The Maldives, a vast island nation in the Indian Ocean, was blessed by the scuba diving gods. The turquoise seas around the islands boast plenty of pelagic species including manta rays, whale sharks and hammerheads. Most dive sites take advantage of the country’s system of channels and pinnacles (kandus and thilas), but you’ll also find quite a few dramatic walls, soft coral reefs and shipwrecks to explore.

Of course, the Maldives is known for its luxurious, over-the-water bungalows. But, for scuba divers, there’s no better way to explore the Maldives than by liveaboard dive safari. The best dive sites in the country are spread out, miles apart in different atolls. If you’re based on one resort island, you may only see one or two of the best sites. On the other hand, a liveaboard provides a week’s worth of epic dives through multiple atolls.

If practically guaranteed sightings of whale sharks and manta rays aren’t enough to convince you, here are some interesting facts about the Maldives to whet your wanderlust.

Maldives Diving Island

Interesting Facts

  • Of the 1,190 islands in the Maldives, only 200 are inhabited. An additional 80 islands host private, luxury resorts. The rest of the islands are either too small to sustain life or too remote to be practical. Additionally, 99% of the 115 square miles that make up Maldivian territory is water. That’s a lot of potential dive sites to explore!
  • The Maldives is the flattest country in the world. Its highest point (on Villingili Island) is only 7 feet and 7 inches above sea level, but the average ground level across the country is just 4 feet and 11 inches.
  • In 2009, the cabinet of the Maldives held an underwater meeting, making the Maldives the first country in the world to place a governmental meeting on scuba. Appropriately, this cabinet meeting highlighted climate change. Many Maldivians fear that as the climate continues to change and sea levels rise, they will soon find themselves underwater.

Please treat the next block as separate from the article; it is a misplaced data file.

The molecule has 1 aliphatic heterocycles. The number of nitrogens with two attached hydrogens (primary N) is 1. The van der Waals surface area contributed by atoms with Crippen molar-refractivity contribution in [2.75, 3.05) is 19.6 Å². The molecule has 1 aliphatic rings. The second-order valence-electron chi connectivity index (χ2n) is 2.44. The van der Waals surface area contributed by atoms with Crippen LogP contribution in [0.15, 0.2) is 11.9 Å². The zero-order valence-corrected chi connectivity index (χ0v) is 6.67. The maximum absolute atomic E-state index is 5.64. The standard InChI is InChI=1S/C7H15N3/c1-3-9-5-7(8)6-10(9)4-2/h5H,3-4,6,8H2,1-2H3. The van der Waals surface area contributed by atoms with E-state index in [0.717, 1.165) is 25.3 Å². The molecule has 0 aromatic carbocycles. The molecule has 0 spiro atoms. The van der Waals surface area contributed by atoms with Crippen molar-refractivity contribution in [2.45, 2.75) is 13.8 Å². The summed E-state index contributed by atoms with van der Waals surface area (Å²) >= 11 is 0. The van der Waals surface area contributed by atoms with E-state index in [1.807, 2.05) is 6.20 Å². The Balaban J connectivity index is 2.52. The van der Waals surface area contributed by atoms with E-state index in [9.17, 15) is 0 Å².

• During medieval times, the Maldives used shells as currency. On many of the country’s coins, you will still see a cowry shell as homage to the money of yesteryears. Too bad we can’t still use shells to pay for our vacations. We’d all be living in the Maldives by now!
  • The Maldives is the smallest Muslim country in the world. This is a fascinating fact, but do keep in mind that as a Muslim country, modest dress is required while on public lands. In Male and on any other non-private island, women and men should ensure their knees and shoulders are covered at all times. Bikinis are only permitted on liveaboards and private islands.
  • The word “atoll” is the only English word derived from Dhivehi, the Maldivian language. The original word is atholhu, which translates to “a ring-like formation of coral islands surrounding a lagoon.”
  • The Maldivian flag is made up of a large red rectangle with a smaller green triangle within. The red is meant to represent the boldness of Maldivian national heroes while the green symbolizes peace and prosperity. A white crescent is centered in the green rectangle to symbolize the Maldives’ link to the Islamic faith.

Ready to dive in? Click here to read more about scuba diving in the Maldives.

If these Indian Ocean islands sound like your paradise, book a Maldivian liveaboard to experience the best diving in the country. Check out our great options for the “eat, sleep, dive” vacation of your dreams. Do note that many liveaboards in the Maldives require a minimum number of previous dives because some dive sites on Maldivian itineraries can be subject to strong or unpredictable currents.